Design Profession: Architect, Furniture Designer, Industrial Designer
Building Types: Commercial, Residential
As director of design for the Herman Miller Furniture Company from 1945 to 1972, George Nelson was one of the most influential modern designers of the twentieth century. His decision to become an architect happened by chance on a stormy day during his sophomore year at Yale University when he entered the art building to escape the rain. There Nelson found a display of architectural drawings inspirational and, despite having no training in art or drawing, decided he would become an architect and immediately changed his major.
Upon graduating in 1928 with a bachelor of architecture degree, George Nelson worked briefly at Yale University while pursuing a bachelor of fine arts degree. He lost his position soon after the stock market crash in 1929 and enrolled at Catholic University near Washington, D.C. While there he entered the 1932 Rome Prize architectural competition, which he won. The prize was to spend two years at the American Academy in Rome.
While in Rome, Nelson began interviewing and writing about lesser known European architects in order to introduce them to an American audience. His interviews and articles were published in American magazines and journals such as Pencil Points, the precursor to Progressive Architecture. Upon his return to the United States in 1935, Nelson was approached by Howard Myer at Architectural Forum, who offered him a job as a junior editor with the magazine. Nelson soon worked his way up to managing editor.
In 1940, while working for Architectural Forum, he partnered with co-managing editor Henry Wright, to produce a book entitled Tomorrow's House. A chapter of the book that focused on storage posed a particular problem for the two. Under pressure to meet a deadline, Nelson came up with the innovative idea of placing recessed shelving units within the wall space. Known as the Storage Wall, it was showcased in Life magazine where it was seen by D. J. De Pree, the head of the Herman Miller Furniture Company of Zeeland, Michigan. De Pree pursued Nelson and convinced him to become director of design for the company.
Together, George Nelson and D. J. De Pree took the Herman Miller Furniture Company to the pinnacle of modern design. While working for Herman Miller, Nelson created a number of successful pieces for the company including the Coconut Chair, Marshmallow Sofa, the Ball Clock, and the Nelson Platform Bench. Nelson had an eye for talent and brought the most innovative, dynamic designers of the time to partner with the Herman Miller Company who marketed their designs globally. Charles and Ray Eames, Alexander Girard, Isamu Noguchi, and Robert Probst produced many iconic furniture pieces that define American Modernism. These include the Eames Lounge Chair and Eames' plywood and fiberglass chairs, Girard's folk art based fabrics, Noguchi's biomorphic glass and wood coffee table, and the Action Office by Probst. Nelson's vision for the future of Herman Miller not only made the company one of the most successful furniture companies in the country, it changed the focus of the furniture industry and how it was presented to the world.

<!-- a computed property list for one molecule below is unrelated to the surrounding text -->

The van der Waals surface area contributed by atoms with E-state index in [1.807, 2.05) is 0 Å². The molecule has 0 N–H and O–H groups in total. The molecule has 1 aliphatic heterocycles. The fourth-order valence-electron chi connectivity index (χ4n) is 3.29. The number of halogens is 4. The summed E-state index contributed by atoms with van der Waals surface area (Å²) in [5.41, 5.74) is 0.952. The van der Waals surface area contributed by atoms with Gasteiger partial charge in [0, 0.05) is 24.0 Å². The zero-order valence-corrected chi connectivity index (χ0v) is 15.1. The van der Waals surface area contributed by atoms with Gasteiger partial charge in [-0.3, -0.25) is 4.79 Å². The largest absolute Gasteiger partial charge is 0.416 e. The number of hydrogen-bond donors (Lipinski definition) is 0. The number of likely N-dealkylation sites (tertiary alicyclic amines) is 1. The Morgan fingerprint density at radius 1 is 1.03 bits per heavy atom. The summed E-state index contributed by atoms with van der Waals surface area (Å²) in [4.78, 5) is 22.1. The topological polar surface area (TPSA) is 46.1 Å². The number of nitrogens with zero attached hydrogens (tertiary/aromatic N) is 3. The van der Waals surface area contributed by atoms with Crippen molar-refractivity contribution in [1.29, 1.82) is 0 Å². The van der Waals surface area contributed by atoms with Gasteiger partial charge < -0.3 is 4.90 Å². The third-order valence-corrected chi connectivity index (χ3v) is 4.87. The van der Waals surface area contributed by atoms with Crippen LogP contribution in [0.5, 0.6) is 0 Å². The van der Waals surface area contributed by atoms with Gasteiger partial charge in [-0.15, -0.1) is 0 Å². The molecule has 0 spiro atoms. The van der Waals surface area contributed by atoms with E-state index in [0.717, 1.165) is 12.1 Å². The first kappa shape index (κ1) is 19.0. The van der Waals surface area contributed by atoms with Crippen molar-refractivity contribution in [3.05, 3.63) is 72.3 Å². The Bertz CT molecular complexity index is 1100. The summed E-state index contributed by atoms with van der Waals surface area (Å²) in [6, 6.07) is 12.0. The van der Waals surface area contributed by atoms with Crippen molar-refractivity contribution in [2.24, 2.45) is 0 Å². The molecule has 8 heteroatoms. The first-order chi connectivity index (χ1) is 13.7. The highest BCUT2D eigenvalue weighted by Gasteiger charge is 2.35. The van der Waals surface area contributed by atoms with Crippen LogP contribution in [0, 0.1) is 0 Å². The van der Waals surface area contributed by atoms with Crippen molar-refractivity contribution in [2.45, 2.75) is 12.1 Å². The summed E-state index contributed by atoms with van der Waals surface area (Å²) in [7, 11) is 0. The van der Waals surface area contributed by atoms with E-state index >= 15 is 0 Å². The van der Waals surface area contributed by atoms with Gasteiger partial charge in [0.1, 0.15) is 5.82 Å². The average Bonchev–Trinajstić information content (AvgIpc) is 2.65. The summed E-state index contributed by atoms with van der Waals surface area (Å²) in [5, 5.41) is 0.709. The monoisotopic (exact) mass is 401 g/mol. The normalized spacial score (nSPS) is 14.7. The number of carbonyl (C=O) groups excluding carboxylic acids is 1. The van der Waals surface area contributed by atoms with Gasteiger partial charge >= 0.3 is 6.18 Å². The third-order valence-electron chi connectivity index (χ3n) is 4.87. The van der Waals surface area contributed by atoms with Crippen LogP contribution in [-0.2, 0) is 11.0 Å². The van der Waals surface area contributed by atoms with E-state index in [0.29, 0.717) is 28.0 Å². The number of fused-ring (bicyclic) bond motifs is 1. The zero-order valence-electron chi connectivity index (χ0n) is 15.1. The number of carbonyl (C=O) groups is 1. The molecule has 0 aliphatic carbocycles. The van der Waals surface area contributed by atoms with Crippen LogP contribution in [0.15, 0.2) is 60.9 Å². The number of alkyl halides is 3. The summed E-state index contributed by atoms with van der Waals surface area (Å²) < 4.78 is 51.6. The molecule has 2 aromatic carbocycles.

According to George Nelson in his book How to See:
"Modern populations, the involuntary beneficiaries and victims of science and technology, are rarely able to see anything beyond simple identification. Design, for the average individual is decoration applied to cake or car, a marzipan flower or an 'opera' window. In consequence the stores are crammed with kitsch.
To break out of such patterns it is necessary to accept the proposition that design is not decoration, but an integral expression of what a thing is and does."
Over the course of his career Nelson received a number of awards including the Gold Medal from the Art Directors Club of New York (1953), the Good Design Award from the Museum of Modern Art (1954), and the Lifetime Achievement Award from the American Institute of Graphic Arts (1991).
George Nelson continued his architectural practice throughout his career and later partnered with the architect Gordon Chadwick to produce a number of architectural designs in Michigan. In 1958 Nelson & Chadwick designed the Kirkpatrick house in Kalamazoo for the college roommate of Nelson's wife where his Storage Wall is an important design feature of the home. Nelson & Chadwick also designed Leibermann's gift shop in downtown Lansing in 1966 for owner Betty Price, who opened one of the state's first modern furnishings shops. Both examples are elegantly subtle in their modernity with simple lines, glass walls, unique textures, and beautiful finishes.
Nelson's influence on design in Michigan, America, and the world has been substantial. His own work and the work of those he supported changed everything about the way people lived, worked, and played. He wasn't just the "designer of modern design," but the designer of modern life.